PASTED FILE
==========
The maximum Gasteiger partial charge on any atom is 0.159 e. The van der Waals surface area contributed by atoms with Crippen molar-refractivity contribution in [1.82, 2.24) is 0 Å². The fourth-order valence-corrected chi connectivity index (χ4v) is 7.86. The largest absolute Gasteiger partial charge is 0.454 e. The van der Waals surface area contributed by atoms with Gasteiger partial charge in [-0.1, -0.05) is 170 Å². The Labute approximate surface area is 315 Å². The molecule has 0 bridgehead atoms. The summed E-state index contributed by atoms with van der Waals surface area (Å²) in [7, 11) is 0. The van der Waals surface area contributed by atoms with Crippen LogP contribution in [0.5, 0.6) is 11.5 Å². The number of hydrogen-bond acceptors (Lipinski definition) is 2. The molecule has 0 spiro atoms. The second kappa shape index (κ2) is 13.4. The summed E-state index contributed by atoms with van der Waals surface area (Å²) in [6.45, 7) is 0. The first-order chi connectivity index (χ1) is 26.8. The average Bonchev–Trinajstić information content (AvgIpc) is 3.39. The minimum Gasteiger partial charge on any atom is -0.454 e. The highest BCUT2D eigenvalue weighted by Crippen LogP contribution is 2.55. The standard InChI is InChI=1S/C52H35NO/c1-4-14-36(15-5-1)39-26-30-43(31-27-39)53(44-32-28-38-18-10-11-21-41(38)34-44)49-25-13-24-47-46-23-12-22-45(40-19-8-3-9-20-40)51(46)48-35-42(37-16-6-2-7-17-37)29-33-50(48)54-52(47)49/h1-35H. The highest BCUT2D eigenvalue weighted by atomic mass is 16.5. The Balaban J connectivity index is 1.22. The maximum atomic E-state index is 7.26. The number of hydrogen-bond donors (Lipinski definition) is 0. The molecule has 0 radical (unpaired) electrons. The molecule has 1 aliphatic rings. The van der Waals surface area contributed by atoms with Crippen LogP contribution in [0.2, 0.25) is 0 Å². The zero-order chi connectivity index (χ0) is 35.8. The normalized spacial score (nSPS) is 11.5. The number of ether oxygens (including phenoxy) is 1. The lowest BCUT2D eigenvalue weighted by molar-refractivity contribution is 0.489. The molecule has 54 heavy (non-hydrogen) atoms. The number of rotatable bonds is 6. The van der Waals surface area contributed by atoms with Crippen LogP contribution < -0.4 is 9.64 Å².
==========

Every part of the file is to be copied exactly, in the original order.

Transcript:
The maximum Gasteiger partial charge on any atom is 0.159 e. The van der Waals surface area contributed by atoms with Crippen molar-refractivity contribution in [1.82, 2.24) is 0 Å². The fourth-order valence-corrected chi connectivity index (χ4v) is 7.86. The largest absolute Gasteiger partial charge is 0.454 e. The van der Waals surface area contributed by atoms with Gasteiger partial charge in [-0.1, -0.05) is 170 Å². The Labute approximate surface area is 315 Å². The molecule has 0 bridgehead atoms. The summed E-state index contributed by atoms with van der Waals surface area (Å²) in [7, 11) is 0. The van der Waals surface area contributed by atoms with Crippen LogP contribution in [0.5, 0.6) is 11.5 Å². The number of hydrogen-bond acceptors (Lipinski definition) is 2. The molecule has 0 spiro atoms. The second kappa shape index (κ2) is 13.4. The summed E-state index contributed by atoms with van der Waals surface area (Å²) in [6.45, 7) is 0. The first-order chi connectivity index (χ1) is 26.8. The average Bonchev–Trinajstić information content (AvgIpc) is 3.39. The minimum Gasteiger partial charge on any atom is -0.454 e. The highest BCUT2D eigenvalue weighted by Crippen LogP contribution is 2.55. The standard InChI is InChI=1S/C52H35NO/c1-4-14-36(15-5-1)39-26-30-43(31-27-39)53(44-32-28-38-18-10-11-21-41(38)34-44)49-25-13-24-47-46-23-12-22-45(40-19-8-3-9-20-40)51(46)48-35-42(37-16-6-2-7-17-37)29-33-50(48)54-52(47)49/h1-35H. The highest BCUT2D eigenvalue weighted by atomic mass is 16.5. The Balaban J connectivity index is 1.22. The maximum atomic E-state index is 7.26. The number of hydrogen-bond donors (Lipinski definition) is 0. The molecule has 0 radical (unpaired) electrons. The molecule has 1 aliphatic rings. The van der Waals surface area contributed by atoms with Crippen LogP contribution in [0.2, 0.25) is 0 Å². The zero-order chi connectivity index (χ0) is 35.8. The normalized spacial score (nSPS) is 11.5. The number of ether oxygens (including phenoxy) is 1. The lowest BCUT2D eigenvalue weighted by molar-refractivity contribution is 0.489. The molecule has 54 heavy (non-hydrogen) atoms. The number of rotatable bonds is 6. The van der Waals surface area contributed by atoms with Crippen LogP contribution < -0.4 is 9.64 Å².